|Monday, 25 October 2004|
The German Technical Cooperation (GTZ) will team up with the Sri Lanka Press Institute (SLP) to provide a week-long specialised training workshop on "Human development reporting" to the SLPI's first batch of 30 trainee journalists.
The workshop, will focus exclusively on reporting on development-oriented issues, to be held on Monday, October 25 at the SLPI's College of Journalism training facility in Colombo.
It will be conducted by Dr. Heinz-Rudolf Othmerding, an experienced trainer from the reputed Deutsche Presse-agentur GmbH (German Press Agency).
According to Country Director for GTZ Sri Lanka, Dr. Roland Steurer GTZ embarked on this initiative to boost Sri Lankan journalists' awareness on serious issues surrounding development.
"GTZ, on behalf of the German Federal Ministry for Economic Cooperation and Development, assists the Sri Lankan government in a multitude of developmental efforts. Therefore, it is in our interest to also help produce journalists who are capable and competent of covering issues surrounding development," Dr. Steurer said.
He said that international donors and implementing agencies welcome a healthy and transparent dialogue led by the media on the development work that is taking place.
"Ideally, it is in everyone's interest to have a media that goes beyond the covering of opening ceremonies. A country's development would be enhanced by a dynamic media which discusses development in a critical and significant manner," Dr. Steurer added.
In the past the Federal Republic of Germany through GTZ has mobilised US$ 10-13 million annually as technical assistance to Sri Lanka, supporting program in economic reform, education reform and peace-building.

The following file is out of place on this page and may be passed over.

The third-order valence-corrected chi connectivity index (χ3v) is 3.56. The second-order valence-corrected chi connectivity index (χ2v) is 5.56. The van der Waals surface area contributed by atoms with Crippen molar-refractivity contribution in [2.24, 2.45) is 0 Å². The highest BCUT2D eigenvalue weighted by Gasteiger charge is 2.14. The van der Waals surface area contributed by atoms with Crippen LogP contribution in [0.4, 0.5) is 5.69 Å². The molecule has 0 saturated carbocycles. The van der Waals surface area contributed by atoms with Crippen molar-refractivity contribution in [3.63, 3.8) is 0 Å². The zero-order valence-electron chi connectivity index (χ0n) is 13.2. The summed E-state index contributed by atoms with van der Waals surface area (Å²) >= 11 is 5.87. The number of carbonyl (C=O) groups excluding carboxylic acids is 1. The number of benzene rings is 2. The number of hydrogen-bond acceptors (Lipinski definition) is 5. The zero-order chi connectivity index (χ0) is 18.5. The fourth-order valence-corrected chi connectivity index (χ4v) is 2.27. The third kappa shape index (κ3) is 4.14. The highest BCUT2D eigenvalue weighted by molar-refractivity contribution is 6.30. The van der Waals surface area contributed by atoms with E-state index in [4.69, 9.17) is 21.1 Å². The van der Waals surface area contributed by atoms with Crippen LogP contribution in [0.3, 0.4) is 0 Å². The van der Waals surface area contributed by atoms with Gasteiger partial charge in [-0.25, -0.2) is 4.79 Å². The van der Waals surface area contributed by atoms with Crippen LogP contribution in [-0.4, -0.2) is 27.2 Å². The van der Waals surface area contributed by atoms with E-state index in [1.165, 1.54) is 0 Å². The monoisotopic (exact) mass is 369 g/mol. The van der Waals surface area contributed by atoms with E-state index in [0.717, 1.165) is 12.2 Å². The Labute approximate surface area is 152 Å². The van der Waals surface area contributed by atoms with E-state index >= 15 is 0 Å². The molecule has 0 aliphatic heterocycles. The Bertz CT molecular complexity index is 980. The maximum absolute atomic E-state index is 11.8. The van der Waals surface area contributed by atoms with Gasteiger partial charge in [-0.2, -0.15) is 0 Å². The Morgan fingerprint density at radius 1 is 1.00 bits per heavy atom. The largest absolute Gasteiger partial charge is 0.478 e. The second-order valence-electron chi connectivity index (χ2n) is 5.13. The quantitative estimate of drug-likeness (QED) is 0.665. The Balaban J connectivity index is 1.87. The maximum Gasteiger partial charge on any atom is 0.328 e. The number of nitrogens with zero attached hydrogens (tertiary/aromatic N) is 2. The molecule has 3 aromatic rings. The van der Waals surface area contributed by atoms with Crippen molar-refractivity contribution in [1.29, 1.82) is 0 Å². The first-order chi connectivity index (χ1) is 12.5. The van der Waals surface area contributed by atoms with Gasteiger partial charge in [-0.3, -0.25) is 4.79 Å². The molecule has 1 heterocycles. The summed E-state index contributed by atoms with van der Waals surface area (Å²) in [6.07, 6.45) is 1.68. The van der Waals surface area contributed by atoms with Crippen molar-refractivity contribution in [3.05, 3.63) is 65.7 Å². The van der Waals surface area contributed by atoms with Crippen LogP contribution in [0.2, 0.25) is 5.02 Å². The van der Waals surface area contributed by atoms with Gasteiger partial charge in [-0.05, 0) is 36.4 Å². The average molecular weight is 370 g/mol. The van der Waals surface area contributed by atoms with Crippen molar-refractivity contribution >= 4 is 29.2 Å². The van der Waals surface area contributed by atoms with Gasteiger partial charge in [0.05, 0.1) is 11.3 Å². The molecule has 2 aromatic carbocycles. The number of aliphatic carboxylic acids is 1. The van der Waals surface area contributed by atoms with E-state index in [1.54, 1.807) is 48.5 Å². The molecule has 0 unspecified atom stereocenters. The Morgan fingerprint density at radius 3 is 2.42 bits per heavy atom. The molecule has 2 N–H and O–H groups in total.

The Sri Lanka Press Institute was incorporated in January 2003 and established under the aegis of the Sri Lanka College of Journalism to produce journalists of excellence.
Its director Tilak Jayaratne said the workshop on human development reporting would help carve out standards of good journalism that could enhance progress in countries like Sri Lanka.
"This week of specialised training would augment the college's curriculum and help the students focus on an area of journalism that also deserves special attention," he said.
During the final three days of the workshop, the trainees will travel to Batticaloa on a field visit, where they will have a first-hand look at human development and peace-building work currently being carried out by the GTZ-supported Food Security and Conflict Transformation Project (FSCT).
The workshop will cover topics on rural reporting; how to identify good development stories; how to look beyond signing and opening ceremonies and to focus on the impact of development projects on individuals and communities; how to draw communities into the development dialogue; and on the impact of good journalism and good journalists on the development of a country.
Produced by Lake House